Erin McGlothlin, associate professor of German, and Anika Walke, assistant professor of history, co-hosted a prominent Holocaust studies conference at WashU last weekend. Held biennially since 1989, Lessons and Legacies is one of the most significant events in the field of Holocaust Studies. The conference has a storied history of innovation and rigor. As McGlothlin notes, “some of the most innovative and impactful research on the Holocaust of the last three decades have first been presented and workshopped at Lessons and Legacies.”
The gathering of over 300 scholars from across the world comes to WashU at a time when the field of Holocaust Studies is increasing on campus. “There is a growing interest in Holocaust Studies on the part of our undergraduate students and graduate students,” McGlothlin explains, “as evident in the popularity of Holocaust-related courses and the number of graduate students writing dissertations on topics pertaining to the Holocaust. Not only does the conference make more visible the work on the Holocaust being done at WashU, it provided a unique opportunity for members of the campus community to come into contact with prominent Holocaust Studies scholars and to learn about the latest developments in Holocaust research.”
For undergraduate students like Nicci Mowzowski, the conference is a rare opportunity to see the connection between what she is learning in her classes with the field-shaping research of an international community of scholars. Mowzowski was a student in McGlothlin and Walke’s first-year Ampersand program, “The History, Memory, and Representation of the Holocaust.” In that seminar, she took two courses on campus before travelling to Germany, Poland, and Lithuania to visit sites that the class had studied earlier that year.
The conference provided "a unique opportunity for members of the campus community to come into contact with prominent Holocaust Studies scholars and to learn about the latest developments in Holocaust research."
Growing up, Mowszowski has been intimately aware of the Holocaust, which she recalls as “an unchanging, unmoving point in time and space that was the center of my family’s orbit.” When she enrolled in McGlothlin and Walke’s seminar, her understanding began to expand and include the Holocaust as a historical event. “What was once personal,” she recalls “had become global, what was once untouchable had become interactive, and what was once a hesitancy towards questions had become an urge to ask.” Mowzowski reflects that she and her classmates engaged with the sites they visited in Europe “as more than just museums or memorials, but instead as nuanced and changing epitomes of public memory.”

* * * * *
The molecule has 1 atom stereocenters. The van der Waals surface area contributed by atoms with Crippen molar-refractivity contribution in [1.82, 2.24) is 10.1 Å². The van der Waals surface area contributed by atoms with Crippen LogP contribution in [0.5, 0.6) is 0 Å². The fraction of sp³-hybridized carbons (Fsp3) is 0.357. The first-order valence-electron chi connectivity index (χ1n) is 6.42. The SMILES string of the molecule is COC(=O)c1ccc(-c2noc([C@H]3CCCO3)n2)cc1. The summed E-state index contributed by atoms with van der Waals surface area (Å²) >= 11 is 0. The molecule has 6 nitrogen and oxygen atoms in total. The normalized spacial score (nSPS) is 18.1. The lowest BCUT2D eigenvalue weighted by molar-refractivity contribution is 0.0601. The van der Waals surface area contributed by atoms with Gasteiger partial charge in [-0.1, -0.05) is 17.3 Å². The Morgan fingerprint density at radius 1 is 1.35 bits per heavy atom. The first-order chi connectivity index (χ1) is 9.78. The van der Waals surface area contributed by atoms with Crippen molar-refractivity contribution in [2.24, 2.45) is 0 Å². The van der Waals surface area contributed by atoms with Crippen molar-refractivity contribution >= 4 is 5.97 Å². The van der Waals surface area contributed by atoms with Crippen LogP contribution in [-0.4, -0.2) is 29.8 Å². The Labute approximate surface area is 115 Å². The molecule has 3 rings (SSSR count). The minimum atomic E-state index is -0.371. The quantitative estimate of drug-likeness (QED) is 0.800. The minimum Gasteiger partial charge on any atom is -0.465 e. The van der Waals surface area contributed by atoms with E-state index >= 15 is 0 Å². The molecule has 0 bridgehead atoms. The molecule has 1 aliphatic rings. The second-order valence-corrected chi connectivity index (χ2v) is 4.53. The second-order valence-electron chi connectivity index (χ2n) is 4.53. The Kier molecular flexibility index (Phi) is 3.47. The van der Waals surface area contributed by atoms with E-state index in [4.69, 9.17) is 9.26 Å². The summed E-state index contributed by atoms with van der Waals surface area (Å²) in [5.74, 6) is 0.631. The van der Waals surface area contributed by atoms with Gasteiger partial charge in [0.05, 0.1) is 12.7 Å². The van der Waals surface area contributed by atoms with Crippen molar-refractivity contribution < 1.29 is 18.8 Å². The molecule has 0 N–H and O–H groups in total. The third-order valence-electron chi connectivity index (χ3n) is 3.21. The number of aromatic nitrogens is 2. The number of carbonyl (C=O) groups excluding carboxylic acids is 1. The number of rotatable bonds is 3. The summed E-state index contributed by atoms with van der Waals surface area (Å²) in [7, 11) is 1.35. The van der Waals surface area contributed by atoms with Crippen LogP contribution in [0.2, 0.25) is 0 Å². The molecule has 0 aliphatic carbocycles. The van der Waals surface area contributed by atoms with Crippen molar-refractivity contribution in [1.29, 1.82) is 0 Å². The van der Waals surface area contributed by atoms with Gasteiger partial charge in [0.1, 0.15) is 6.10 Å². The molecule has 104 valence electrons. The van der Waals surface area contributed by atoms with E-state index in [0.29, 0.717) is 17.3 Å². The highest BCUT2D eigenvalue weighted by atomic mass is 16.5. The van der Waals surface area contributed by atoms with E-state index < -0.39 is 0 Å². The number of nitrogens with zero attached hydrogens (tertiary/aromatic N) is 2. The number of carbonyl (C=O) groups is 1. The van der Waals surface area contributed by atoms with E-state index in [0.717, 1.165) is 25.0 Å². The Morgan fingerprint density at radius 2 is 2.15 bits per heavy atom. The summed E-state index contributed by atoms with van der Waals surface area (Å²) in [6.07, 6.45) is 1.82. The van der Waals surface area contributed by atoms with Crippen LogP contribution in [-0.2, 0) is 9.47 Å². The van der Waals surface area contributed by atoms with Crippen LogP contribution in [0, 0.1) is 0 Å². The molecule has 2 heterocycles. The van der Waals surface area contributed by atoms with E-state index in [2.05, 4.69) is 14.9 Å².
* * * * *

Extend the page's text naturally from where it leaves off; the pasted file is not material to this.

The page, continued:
Research in Holocaust Studies is often necessarily interdisciplinary, as is reflected by the range of backgrounds of represented in the conference program. Such methodological flexibility makes for a diverse and rigorous introduction to humanistic research and thinking for first-year students. Walke observes that while studying the Holocaust is not always an uplifting experience for students, it nonetheless provides them with an opportunity to explore interests that will remain relevant long after they leave WashU. “The program broaches fundamental questions of humanistic scholarship,” she explains, such as, “what role does ideology play in how humans make decisions and act? Why does violence against particular groups occur? How do individuals and communities live with the aftermath of systematic violence or other events that disrupt societies and communities? What are the limits to agency and personal responsibility in totalitarian contexts? Exploring these and other questions really goes to the heart of what it means to be a citizen and a human and, as our first two cohorts have proven, is valuable for students with all kinds of academic interests.”
That range of interests and methodologies was on display over the course of the four-day conference. With scholars coming from across Europe, the Middle East, Latin America and the United States and from both universities and public institutions, the conference provided an important intersection point between the Holocaust Studies at WashU and its larger academic community.
To learn more about the papers presented at the conference, visit the conference website.